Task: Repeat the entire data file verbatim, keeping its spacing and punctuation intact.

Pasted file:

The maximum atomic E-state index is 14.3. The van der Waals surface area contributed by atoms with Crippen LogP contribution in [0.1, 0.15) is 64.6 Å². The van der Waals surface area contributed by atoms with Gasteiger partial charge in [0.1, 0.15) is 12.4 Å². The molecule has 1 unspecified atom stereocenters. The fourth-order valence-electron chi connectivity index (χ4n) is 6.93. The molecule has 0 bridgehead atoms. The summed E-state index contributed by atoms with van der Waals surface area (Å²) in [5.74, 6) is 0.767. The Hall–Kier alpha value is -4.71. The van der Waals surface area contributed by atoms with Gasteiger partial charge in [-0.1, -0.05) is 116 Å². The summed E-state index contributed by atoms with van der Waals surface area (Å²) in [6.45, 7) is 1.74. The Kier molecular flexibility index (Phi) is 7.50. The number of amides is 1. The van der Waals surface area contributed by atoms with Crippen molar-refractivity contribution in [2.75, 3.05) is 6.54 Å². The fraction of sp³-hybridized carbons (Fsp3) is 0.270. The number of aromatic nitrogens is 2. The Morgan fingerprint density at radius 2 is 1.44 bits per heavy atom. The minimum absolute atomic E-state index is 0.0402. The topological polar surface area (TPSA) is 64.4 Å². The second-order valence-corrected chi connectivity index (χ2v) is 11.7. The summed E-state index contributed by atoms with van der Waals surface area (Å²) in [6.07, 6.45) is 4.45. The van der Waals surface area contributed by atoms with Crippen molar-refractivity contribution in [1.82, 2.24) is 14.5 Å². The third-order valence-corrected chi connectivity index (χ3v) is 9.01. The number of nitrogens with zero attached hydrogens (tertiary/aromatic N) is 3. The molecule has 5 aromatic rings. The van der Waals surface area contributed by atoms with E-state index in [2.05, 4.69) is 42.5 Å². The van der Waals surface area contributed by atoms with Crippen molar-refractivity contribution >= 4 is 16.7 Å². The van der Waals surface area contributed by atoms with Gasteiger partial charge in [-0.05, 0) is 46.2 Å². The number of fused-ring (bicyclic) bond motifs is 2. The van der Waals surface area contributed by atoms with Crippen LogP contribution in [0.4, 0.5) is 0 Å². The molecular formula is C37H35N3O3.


The maximum atomic E-state index is 14.3. The van der Waals surface area contributed by atoms with Crippen LogP contribution in [0.1, 0.15) is 64.6 Å². The van der Waals surface area contributed by atoms with Gasteiger partial charge in [0.1, 0.15) is 12.4 Å². The molecule has 1 unspecified atom stereocenters. The fourth-order valence-electron chi connectivity index (χ4n) is 6.93. The molecule has 0 bridgehead atoms. The summed E-state index contributed by atoms with van der Waals surface area (Å²) in [5.74, 6) is 0.767. The Hall–Kier alpha value is -4.71. The van der Waals surface area contributed by atoms with Gasteiger partial charge in [-0.1, -0.05) is 116 Å². The summed E-state index contributed by atoms with van der Waals surface area (Å²) in [6.45, 7) is 1.74. The Kier molecular flexibility index (Phi) is 7.50. The number of amides is 1. The van der Waals surface area contributed by atoms with Crippen molar-refractivity contribution in [2.75, 3.05) is 6.54 Å². The fraction of sp³-hybridized carbons (Fsp3) is 0.270. The number of aromatic nitrogens is 2. The Morgan fingerprint density at radius 2 is 1.44 bits per heavy atom. The minimum absolute atomic E-state index is 0.0402. The topological polar surface area (TPSA) is 64.4 Å². The second-order valence-corrected chi connectivity index (χ2v) is 11.7. The summed E-state index contributed by atoms with van der Waals surface area (Å²) in [6.07, 6.45) is 4.45. The van der Waals surface area contributed by atoms with Crippen molar-refractivity contribution in [1.82, 2.24) is 14.5 Å². The third-order valence-corrected chi connectivity index (χ3v) is 9.01. The number of nitrogens with zero attached hydrogens (tertiary/aromatic N) is 3. The molecule has 5 aromatic rings. The van der Waals surface area contributed by atoms with E-state index in [2.05, 4.69) is 42.5 Å². The van der Waals surface area contributed by atoms with Crippen molar-refractivity contribution >= 4 is 16.7 Å². The van der Waals surface area contributed by atoms with Gasteiger partial charge in [-0.05, 0) is 46.2 Å². The number of fused-ring (bicyclic) bond motifs is 2. The van der Waals surface area contributed by atoms with Crippen LogP contribution in [0.4, 0.5) is 0 Å². The molecular formula is C37H35N3O3.